MANSION HOUSE BAY c.1947
photo ex Ken Ricketts ex Allan/Coggan family
From left to right we have Tiromoana, Awarua & most likely Movarie. All 3 have been on ww before so use the search box to see more on each launch.
Not wanting to get start a lengthy debate, but in a discussion with Russell Ward the other day he commented how a varnished wheelhouse isn’t as obtrusive as a white painted one, he is right (he normally is), they just look so much better & show off the designers lines. I understand the pro’s & cons, I myself have a painted lady, but with some of the advances in bright finishes on the market these days, hopefully we will see more of the ‘as built’ 😉
story & photos ex Russell Ward
Bridgedecker “Movarie” was built for W Macpherson by W & G Lowe St. Marys Bay and launched in 1938. I was told that she was largely the work of Cyril Tercel (Lew’s brother) who was not long out of his time. The Motor Boat and Yachting 17 June 1938 article records that she was built as a “game fishing vessel and was very successful”. It seems that WW2 got in the way of Macpherson’s plans and HDK elicited that he apparently died in 1953 back in England.
We are not sure of the origin of her name –Macpherson’s house in the UK was called “Movarie”. I had always assumed the name was a contraction of the daughters’ names -as were many boats names– but not so. Doubtless Harold will find out in time.
Macpherson sold “Movarie” to Vic and Robbie Sanders not long after launching and they had the wheelhouse lowered and a dodger put aft. It gave her a purposeful, striking and handsome appearance, but IMHO she is not pretty. Her hull is gorgeous though.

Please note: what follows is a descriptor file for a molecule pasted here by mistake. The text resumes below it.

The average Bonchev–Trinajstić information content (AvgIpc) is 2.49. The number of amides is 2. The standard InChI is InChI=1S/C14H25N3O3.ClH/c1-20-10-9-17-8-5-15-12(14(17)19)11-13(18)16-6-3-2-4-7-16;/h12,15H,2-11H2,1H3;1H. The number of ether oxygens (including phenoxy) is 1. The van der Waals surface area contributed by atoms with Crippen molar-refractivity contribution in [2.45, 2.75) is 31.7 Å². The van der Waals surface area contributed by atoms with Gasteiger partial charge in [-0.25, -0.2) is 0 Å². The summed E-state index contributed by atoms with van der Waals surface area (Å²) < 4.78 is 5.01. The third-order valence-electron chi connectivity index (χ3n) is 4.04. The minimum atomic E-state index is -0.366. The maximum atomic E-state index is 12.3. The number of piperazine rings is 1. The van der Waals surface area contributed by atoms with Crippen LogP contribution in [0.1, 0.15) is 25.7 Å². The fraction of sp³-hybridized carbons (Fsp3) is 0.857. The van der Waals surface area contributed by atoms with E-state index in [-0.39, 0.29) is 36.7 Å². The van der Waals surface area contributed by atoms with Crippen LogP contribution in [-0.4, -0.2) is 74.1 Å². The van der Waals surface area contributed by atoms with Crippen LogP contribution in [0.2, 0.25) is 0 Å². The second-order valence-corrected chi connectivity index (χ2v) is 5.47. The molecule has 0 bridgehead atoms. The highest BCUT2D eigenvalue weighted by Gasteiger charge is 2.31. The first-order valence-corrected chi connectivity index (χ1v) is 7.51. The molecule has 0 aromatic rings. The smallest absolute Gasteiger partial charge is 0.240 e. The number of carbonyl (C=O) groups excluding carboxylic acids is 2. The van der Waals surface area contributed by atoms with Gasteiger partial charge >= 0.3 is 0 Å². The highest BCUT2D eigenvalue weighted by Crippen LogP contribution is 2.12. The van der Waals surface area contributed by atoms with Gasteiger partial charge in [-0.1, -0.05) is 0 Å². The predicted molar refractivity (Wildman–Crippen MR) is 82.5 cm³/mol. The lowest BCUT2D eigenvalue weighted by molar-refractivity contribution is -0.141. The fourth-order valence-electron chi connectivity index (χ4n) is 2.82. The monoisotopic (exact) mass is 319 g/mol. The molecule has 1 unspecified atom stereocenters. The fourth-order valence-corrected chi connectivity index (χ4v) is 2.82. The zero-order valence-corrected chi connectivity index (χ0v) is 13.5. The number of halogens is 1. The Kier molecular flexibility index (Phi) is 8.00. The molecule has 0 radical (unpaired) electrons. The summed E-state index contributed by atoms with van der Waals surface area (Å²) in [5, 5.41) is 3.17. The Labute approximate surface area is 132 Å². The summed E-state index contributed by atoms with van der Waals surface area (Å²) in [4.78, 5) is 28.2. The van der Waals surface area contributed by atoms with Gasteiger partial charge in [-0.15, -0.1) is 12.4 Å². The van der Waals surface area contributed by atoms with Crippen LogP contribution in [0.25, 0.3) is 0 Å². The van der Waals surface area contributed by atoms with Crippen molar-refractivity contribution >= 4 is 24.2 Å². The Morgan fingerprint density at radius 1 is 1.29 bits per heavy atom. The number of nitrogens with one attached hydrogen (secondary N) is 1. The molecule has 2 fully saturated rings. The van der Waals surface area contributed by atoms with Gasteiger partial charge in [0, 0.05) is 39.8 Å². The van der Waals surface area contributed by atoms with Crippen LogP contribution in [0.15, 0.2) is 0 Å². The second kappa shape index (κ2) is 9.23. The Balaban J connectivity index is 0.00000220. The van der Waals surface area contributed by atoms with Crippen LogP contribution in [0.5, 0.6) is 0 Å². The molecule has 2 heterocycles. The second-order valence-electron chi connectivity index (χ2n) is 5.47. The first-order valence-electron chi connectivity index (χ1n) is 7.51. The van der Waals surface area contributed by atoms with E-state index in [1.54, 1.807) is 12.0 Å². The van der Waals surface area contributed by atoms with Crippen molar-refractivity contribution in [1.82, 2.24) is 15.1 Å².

“Movarie” was chartered to the navy and served on offshore patrol duties for the duration of the war. The second picture shows her in this role. .
After the war, the Sanders kept her until 1956 and later bought “Lady Crossley”. “Mpvarie” kept her original 40hp Russell Newberry engines until 1960 when they were replaced with Fords. One of them still survives albeit rather rusty. You can still buy them in the UK though very expensively. Lovely engines and easy to live with, popular with the barge people. Despite what you might expect, her shafts were inward turning –outward turning gives maneuverability, inward gives power. Anyway she would handle as a twin-screw boat but just more ponderously. Our RNZN minesweepers “Inverell”, “Kiama”, “Echuca” and “Stawell” had the same arrangement and were a handful too as many captains found.
We owned “Movarie” for five years from 1996 –you will recall that, in another Woodies entry, I blamed my buying a fizz boat on Andrew Johns and “Ruamano”. I was sad that the last surviving Sanders brother had died not long before. His son John said he would have been delighted to talk about her and gave me a lot of information and a few family photos.
Frustrated by her run down state and machinery, I took her out of the water for a couple of months early ’97. I replaced the flogged out Fords with newer ones and took the opportunity to replace the fuel tanks, the tops of which were rusted through. I put new steering gear in, attended to some interior woodwork and generally tidied her up. I also put her back to the original type masts.
She is a magnificent sea boat we enjoyed her company.
09-04-2016 – photo added – Movarie & unknown game fishing boat. Photo ex Hylton Edmonds via Ken R.